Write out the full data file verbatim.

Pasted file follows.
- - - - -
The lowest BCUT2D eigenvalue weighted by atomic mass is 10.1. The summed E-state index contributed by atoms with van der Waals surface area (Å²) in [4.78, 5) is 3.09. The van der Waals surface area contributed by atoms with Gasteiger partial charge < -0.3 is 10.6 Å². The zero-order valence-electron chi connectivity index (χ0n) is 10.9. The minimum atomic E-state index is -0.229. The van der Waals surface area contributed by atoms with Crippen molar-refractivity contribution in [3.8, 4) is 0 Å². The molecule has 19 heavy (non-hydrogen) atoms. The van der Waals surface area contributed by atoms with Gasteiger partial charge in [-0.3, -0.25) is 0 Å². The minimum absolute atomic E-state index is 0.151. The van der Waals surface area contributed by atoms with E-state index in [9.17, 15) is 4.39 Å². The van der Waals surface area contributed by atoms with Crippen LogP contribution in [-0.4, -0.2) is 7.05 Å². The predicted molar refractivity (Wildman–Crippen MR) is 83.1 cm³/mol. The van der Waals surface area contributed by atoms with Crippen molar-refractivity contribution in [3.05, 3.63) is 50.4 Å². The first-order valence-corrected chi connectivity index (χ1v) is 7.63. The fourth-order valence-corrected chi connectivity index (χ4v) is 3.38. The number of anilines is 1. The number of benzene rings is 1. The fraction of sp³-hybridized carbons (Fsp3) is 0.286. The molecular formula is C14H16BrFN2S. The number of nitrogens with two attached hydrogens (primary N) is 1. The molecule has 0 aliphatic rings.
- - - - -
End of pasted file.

The lowest BCUT2D eigenvalue weighted by atomic mass is 10.1. The summed E-state index contributed by atoms with van der Waals surface area (Å²) in [4.78, 5) is 3.09. The van der Waals surface area contributed by atoms with Gasteiger partial charge < -0.3 is 10.6 Å². The zero-order valence-electron chi connectivity index (χ0n) is 10.9. The minimum atomic E-state index is -0.229. The van der Waals surface area contributed by atoms with Crippen molar-refractivity contribution in [3.8, 4) is 0 Å². The molecule has 19 heavy (non-hydrogen) atoms. The van der Waals surface area contributed by atoms with Gasteiger partial charge in [-0.3, -0.25) is 0 Å². The minimum absolute atomic E-state index is 0.151. The van der Waals surface area contributed by atoms with E-state index in [9.17, 15) is 4.39 Å². The van der Waals surface area contributed by atoms with Crippen LogP contribution in [-0.4, -0.2) is 7.05 Å². The predicted molar refractivity (Wildman–Crippen MR) is 83.1 cm³/mol. The van der Waals surface area contributed by atoms with Crippen molar-refractivity contribution in [3.05, 3.63) is 50.4 Å². The first-order valence-corrected chi connectivity index (χ1v) is 7.63. The fourth-order valence-corrected chi connectivity index (χ4v) is 3.38. The number of anilines is 1. The number of benzene rings is 1. The fraction of sp³-hybridized carbons (Fsp3) is 0.286. The molecular formula is C14H16BrFN2S. The number of nitrogens with two attached hydrogens (primary N) is 1. The molecule has 0 aliphatic rings.